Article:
Reading in the dark or in low light is sure to do. When you were a child, your parents might have warned you not to force your eyes to read in the dark, because they think it will damage your eyes. However, if until now you think that the warning is only a myth, maybe you are wrong and maybe also true. When you dig a little deeper and look at some of the following scientific evidence, the myth about reading in the dark will become something more complex.
The relationship between light and eye health
The human eye is designed to be able to adjust to different light levels. If you try to read in the dark, your pupils will enlarge to take in more light through your retina lens. Cells in your retina, called stem cells and cone cells, use this light to provide information to the brain about what you see. If you are in a dark room, for example when you are just waking up, this process allows you to gradually get used to it from a pitch black to a glowing state. It looks when you turn on the light, you will feel a light that is so bright that the pupils eventually adjust.
The same thing happens if you force your eyes to read in the dark. Your eyes will make adjustments, but for some people it will cause headaches. Likewise when you see something very close, like reading a book or sewing, which requires a lot of eye adjustment. Muscles extend the area known as the vitreous space (gelatin from the eyeball that lies between the lens and the retina.
What is the effect on the eyes when reading in the dark?
Unfortunately, there are no studies that have examined the long-term effects of reading in the dark. So, we have to look at studies that examine different factors and try to gather information. Much of the research and debate on nearsightedness has focused on the effects of seeing things at close range, compared to the effect of reading in low light.
As explained above, Howard Howland, an ophthalmologist at Cornell University, says that in low light, your pupils must open wider to allow enough light to see. That changes the location where the light touches the retina, so the image will look blurry. So, the eye gets a signal to grow longer, so the image will touch the right place on the retina. And that will eventually cause farsightedness.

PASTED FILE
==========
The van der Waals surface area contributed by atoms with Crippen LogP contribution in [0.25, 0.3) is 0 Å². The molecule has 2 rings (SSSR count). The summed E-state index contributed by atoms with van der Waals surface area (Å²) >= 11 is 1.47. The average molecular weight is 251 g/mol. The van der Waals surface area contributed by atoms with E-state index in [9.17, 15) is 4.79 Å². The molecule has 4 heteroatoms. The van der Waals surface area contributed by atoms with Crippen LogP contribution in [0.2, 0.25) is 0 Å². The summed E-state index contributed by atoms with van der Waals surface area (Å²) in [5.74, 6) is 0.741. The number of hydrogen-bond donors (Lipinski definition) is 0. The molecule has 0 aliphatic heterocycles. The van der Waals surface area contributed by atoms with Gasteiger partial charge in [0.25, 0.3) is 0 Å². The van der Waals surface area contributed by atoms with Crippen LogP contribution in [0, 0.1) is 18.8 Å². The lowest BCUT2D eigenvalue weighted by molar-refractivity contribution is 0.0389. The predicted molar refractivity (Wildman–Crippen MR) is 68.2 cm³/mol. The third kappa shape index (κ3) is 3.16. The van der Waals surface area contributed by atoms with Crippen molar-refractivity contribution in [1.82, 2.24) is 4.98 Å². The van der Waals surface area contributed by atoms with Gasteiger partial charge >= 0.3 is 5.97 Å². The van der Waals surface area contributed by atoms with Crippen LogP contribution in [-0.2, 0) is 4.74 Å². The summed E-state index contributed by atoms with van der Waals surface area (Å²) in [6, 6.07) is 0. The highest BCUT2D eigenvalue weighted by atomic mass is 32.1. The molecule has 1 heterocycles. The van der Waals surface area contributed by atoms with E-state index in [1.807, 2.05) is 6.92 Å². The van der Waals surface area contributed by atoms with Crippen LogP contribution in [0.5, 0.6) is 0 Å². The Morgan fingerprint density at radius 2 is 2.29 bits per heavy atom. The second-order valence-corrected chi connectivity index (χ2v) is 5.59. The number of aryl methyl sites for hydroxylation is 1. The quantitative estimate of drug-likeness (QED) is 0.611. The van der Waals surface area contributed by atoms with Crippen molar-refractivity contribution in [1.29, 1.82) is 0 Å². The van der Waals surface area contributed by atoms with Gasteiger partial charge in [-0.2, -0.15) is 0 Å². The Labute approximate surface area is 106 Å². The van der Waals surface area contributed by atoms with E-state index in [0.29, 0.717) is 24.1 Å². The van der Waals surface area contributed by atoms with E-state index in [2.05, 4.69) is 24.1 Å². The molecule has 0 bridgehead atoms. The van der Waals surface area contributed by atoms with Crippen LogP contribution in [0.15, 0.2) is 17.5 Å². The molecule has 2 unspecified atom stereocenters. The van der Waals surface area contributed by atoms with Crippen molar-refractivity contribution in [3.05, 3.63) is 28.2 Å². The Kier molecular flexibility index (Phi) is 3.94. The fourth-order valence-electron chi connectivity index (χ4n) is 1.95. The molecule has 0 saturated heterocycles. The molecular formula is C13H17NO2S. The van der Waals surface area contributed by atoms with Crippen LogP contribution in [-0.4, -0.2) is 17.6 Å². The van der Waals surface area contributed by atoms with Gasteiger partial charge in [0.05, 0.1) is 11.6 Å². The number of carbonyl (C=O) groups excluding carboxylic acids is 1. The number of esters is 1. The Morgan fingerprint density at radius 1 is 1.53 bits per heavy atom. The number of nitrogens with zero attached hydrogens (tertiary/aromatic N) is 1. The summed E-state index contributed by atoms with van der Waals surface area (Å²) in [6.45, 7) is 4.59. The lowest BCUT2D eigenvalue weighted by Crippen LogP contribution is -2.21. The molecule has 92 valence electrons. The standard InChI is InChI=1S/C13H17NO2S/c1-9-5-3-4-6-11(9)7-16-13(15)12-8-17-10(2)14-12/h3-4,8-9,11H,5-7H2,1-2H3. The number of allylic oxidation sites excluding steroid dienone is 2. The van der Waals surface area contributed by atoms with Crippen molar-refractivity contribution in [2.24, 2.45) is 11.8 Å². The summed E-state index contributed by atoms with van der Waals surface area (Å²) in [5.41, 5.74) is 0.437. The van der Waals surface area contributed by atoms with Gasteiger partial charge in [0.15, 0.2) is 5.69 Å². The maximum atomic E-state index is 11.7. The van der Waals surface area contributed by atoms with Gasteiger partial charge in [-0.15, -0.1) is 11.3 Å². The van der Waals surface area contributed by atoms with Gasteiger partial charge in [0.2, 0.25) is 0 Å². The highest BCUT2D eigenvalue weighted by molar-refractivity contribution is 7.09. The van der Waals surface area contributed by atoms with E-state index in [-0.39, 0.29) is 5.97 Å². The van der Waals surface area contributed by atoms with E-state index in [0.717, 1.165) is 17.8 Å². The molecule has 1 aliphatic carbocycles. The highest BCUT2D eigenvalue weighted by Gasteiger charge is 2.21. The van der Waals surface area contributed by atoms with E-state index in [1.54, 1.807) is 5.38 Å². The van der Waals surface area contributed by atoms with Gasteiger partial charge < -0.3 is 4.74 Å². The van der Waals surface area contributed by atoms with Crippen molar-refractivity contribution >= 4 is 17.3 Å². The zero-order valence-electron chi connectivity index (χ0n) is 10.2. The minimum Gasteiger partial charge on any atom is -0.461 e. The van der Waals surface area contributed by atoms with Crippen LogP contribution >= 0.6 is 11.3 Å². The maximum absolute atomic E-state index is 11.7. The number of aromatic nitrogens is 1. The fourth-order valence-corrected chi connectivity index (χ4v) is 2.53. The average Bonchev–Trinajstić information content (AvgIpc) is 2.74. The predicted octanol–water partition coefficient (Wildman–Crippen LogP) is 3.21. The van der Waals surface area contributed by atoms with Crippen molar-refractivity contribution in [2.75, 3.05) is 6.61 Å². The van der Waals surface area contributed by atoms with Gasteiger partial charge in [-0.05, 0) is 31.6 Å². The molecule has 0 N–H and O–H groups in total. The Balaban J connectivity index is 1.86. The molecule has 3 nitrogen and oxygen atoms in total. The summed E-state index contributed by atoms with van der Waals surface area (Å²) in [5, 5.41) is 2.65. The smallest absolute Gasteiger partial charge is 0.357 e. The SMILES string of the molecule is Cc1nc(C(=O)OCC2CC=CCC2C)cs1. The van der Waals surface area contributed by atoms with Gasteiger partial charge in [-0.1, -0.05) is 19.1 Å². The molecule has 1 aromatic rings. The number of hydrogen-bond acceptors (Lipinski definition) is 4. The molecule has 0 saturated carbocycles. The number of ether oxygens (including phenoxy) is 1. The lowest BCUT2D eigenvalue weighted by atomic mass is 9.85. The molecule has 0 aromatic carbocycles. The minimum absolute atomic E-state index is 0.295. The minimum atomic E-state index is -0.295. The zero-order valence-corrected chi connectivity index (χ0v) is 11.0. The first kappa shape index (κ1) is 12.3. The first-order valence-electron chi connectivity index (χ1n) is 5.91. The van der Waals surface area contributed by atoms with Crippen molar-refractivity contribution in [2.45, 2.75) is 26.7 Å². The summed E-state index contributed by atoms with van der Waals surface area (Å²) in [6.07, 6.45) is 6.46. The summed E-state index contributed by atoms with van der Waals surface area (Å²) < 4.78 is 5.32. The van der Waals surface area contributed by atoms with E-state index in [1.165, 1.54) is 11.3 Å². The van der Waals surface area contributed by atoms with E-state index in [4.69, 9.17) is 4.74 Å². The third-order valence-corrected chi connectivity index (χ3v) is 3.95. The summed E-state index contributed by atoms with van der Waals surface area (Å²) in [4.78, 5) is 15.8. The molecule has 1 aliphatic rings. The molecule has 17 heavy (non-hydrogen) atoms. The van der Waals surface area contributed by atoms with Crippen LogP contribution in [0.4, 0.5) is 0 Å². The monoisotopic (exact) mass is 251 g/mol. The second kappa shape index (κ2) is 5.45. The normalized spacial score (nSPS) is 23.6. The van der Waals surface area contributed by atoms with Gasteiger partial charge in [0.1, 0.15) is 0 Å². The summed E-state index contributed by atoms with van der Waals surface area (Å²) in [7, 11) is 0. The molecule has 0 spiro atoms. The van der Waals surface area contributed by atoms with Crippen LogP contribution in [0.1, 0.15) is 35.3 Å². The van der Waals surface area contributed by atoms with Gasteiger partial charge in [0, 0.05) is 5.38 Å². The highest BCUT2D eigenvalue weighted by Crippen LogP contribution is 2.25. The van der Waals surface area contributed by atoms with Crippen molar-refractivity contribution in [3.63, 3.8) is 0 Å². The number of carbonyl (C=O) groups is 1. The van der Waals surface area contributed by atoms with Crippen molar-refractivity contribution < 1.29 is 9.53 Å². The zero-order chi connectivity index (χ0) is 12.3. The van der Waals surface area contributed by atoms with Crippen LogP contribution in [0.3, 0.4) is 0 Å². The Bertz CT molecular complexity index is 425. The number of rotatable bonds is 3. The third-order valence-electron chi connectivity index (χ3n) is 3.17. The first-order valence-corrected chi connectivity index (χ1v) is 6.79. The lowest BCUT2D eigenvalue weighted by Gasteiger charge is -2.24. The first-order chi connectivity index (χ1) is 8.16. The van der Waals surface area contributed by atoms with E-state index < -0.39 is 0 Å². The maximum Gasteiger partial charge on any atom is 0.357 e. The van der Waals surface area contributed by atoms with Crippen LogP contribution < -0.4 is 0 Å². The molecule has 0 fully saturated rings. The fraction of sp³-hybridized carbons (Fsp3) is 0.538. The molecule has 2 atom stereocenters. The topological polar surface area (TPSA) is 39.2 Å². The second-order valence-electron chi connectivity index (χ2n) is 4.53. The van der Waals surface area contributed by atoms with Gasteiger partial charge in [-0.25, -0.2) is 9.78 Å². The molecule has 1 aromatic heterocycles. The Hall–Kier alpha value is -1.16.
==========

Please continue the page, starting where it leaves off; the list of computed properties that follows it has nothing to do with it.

According to Richard Gans, MD, FACS, an ophthalmologist at the Cleveland Clinic of the Cole Eye Institute, said that low light may make it difficult to focus the eye, which can cause short-term eye fatigue, and there is no scientific evidence that reading in the dark has a long-term effect long.
"Challenging visual work, like reading a book without enough light, can also cause short-term eye drying because you blink less frequently," said Gans. However, all that does not damage the structure or function of the eye. If dry eyes are the problem, you can use over-the-counter eye drops.
The influence of genetics
Dr. Jim Sheedy, an ophthalmologist and director of the Vision Performance Institute at Oregon's Pacific University, witnessed that there was not enough evidence to suggest that what you were doing would lead to myopia ( nearsightedness ). "The main determinant of myopia is genetics," said Dr. Sheedy. "This is a mother's strategy to make her child go to sleep soon."
The best thing we can do right now is that outdoor play seems to benefit the eyes and maybe children should learn in bright light to avoid fatigue in their eyes. For adults, this study was conducted on children whose eyes are still developing, so if you still want to read in a dark room, then that won't affect anything. Of course, now you are old enough to decide on your own bedtime, so you don't have to worry about being warned by parents for reading in the dark.